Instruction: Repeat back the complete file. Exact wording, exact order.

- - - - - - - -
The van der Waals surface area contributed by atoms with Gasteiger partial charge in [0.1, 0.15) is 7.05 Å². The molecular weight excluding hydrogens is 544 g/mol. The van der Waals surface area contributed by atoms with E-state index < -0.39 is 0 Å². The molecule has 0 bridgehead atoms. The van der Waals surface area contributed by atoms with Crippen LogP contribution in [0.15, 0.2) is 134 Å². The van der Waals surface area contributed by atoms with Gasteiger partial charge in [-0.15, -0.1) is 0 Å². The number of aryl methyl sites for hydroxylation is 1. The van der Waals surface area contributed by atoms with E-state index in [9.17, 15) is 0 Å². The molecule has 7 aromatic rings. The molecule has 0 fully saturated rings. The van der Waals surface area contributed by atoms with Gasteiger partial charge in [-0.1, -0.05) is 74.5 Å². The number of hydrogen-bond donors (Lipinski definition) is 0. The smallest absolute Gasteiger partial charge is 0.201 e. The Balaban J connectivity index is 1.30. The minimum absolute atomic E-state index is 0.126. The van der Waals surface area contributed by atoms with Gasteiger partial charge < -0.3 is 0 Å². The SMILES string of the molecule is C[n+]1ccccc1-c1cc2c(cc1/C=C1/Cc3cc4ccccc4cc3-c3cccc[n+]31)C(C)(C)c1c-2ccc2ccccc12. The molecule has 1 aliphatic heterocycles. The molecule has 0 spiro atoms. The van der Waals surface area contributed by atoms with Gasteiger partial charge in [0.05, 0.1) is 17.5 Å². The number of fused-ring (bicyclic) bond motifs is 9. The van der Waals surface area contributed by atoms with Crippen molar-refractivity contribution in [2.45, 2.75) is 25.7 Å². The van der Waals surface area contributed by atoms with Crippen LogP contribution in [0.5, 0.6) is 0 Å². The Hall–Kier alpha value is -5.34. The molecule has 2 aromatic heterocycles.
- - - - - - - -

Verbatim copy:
The van der Waals surface area contributed by atoms with Gasteiger partial charge in [0.1, 0.15) is 7.05 Å². The molecular weight excluding hydrogens is 544 g/mol. The van der Waals surface area contributed by atoms with E-state index < -0.39 is 0 Å². The molecule has 0 bridgehead atoms. The van der Waals surface area contributed by atoms with Crippen LogP contribution in [0.15, 0.2) is 134 Å². The van der Waals surface area contributed by atoms with Gasteiger partial charge in [-0.15, -0.1) is 0 Å². The number of aryl methyl sites for hydroxylation is 1. The van der Waals surface area contributed by atoms with E-state index in [9.17, 15) is 0 Å². The molecule has 7 aromatic rings. The molecule has 0 fully saturated rings. The van der Waals surface area contributed by atoms with Gasteiger partial charge in [-0.1, -0.05) is 74.5 Å². The number of hydrogen-bond donors (Lipinski definition) is 0. The smallest absolute Gasteiger partial charge is 0.201 e. The Balaban J connectivity index is 1.30. The minimum absolute atomic E-state index is 0.126. The van der Waals surface area contributed by atoms with Gasteiger partial charge < -0.3 is 0 Å². The SMILES string of the molecule is C[n+]1ccccc1-c1cc2c(cc1/C=C1/Cc3cc4ccccc4cc3-c3cccc[n+]31)C(C)(C)c1c-2ccc2ccccc12. The molecule has 1 aliphatic heterocycles. The molecule has 0 spiro atoms. The van der Waals surface area contributed by atoms with Gasteiger partial charge in [0.05, 0.1) is 17.5 Å². The number of fused-ring (bicyclic) bond motifs is 9. The van der Waals surface area contributed by atoms with Crippen molar-refractivity contribution in [2.45, 2.75) is 25.7 Å². The van der Waals surface area contributed by atoms with Crippen LogP contribution in [0.5, 0.6) is 0 Å². The Hall–Kier alpha value is -5.34. The molecule has 2 aromatic heterocycles.